Media Blog

Changing Conditions, Unchanged Worldview

Geraghty the Indispensable (Hugh Hewitt’s nickname for Jim) highlights an eye-opening quote from White House spokesman Robert Gibbs regarding the administration’s Iran policy.  

The concerns that we have about Iran are no different than we had last Thursday or last Friday.  Our primary concerns are obviously the state sponsorship and the spread of terror, and their efforts to secure a nuclear weapon.  Those interests — our interests are no different today than they were before the election.  The President remains committed to strong action and principled diplomacy to address our national interests; that our interest haven’t changed regardless of ultimately who the Iranians pick.

Jim points out the troubling nature of Gibbs’ statement, which twice emphasizes the administration’s unaltered view of Iran from a policy standpoint, even as seismic events continue to shift the political terrain in that country.  Unlike the White House, some liberal bloggers like Ezra Klein have taken note of recent developments and are beginning to express considerable self doubt over their own long-held perceptions of the Iranian regime:

…Those of us who have long argued for the fundamental rationality of the Iranian regime have seen our case fundamentally weakened. A rational regime might have stolen the election. But they would not have stolen it like this, where there is no doubt of the theft. This is like robbers leaving muddy footprints and a home address. Tehran’s evident vote-tampering is tempting both domestic revolution and international isolation. That they appear to fear neither says something very unsettling about the mental state of the regime.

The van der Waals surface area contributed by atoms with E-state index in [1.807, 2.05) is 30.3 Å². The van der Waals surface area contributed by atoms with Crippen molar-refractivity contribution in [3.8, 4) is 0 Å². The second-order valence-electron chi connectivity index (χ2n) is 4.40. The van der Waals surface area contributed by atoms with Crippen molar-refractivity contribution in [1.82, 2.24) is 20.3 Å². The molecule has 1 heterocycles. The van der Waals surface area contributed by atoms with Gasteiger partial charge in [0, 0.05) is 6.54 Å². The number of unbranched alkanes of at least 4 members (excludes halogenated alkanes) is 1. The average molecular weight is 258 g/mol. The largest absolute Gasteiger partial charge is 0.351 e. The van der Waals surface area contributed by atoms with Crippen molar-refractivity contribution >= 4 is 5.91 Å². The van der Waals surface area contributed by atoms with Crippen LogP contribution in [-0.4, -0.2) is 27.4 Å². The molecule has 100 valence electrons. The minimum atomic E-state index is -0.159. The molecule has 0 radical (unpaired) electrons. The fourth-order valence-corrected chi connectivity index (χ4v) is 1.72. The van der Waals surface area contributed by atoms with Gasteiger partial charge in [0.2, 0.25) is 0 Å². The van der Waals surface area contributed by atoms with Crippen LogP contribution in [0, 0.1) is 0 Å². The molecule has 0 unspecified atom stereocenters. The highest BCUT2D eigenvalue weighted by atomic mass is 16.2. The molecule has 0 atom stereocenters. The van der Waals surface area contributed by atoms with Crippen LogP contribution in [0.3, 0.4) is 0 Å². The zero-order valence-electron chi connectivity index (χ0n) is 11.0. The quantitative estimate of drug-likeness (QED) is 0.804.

Yet the Obama administration remains unfazed, at least publicly.  This strikes me as a dangerous head-in-the-sand posture, underscoring the president’s entrenched belief that the Iran’s rulers are rational and pliable enough to justify direct presidential negotiations–free of preconditions, of course.  That he hasn’t budged an inch from that position, in spite of the events on the ground in Iran, seems rather hard-headed.  

So hard-headed, in fact, I couldn’t help but think back to the 2006 White House Correspondents Dinner, when emcee Stephen Colbert won a lifetime supply of Lefty street cred by “speaking truth to power.”  He repeatedly hammered President Bush directly to his face, much to the delight of the president’s detractors.  One of Colbert’s most cutting lines mocked Bush’s perceived stubbornness and unflinching commitment to his own decisions:

When the president decides something on Monday, he still believes it on Wednesday — no matter what happened Tuesday.

Now apply Colbert’s line to Gibbs’ absurd statement on Tuesday. The White House’s policy toward Iran, he explained, is exactly the same this week as it was last week, despite what happened over the weekend.  Obama’s trademark “pragmatism” on parade. 

 

Here’s the video of Colbert’s infamous performance (The money quote comes at approx 2:10):

 

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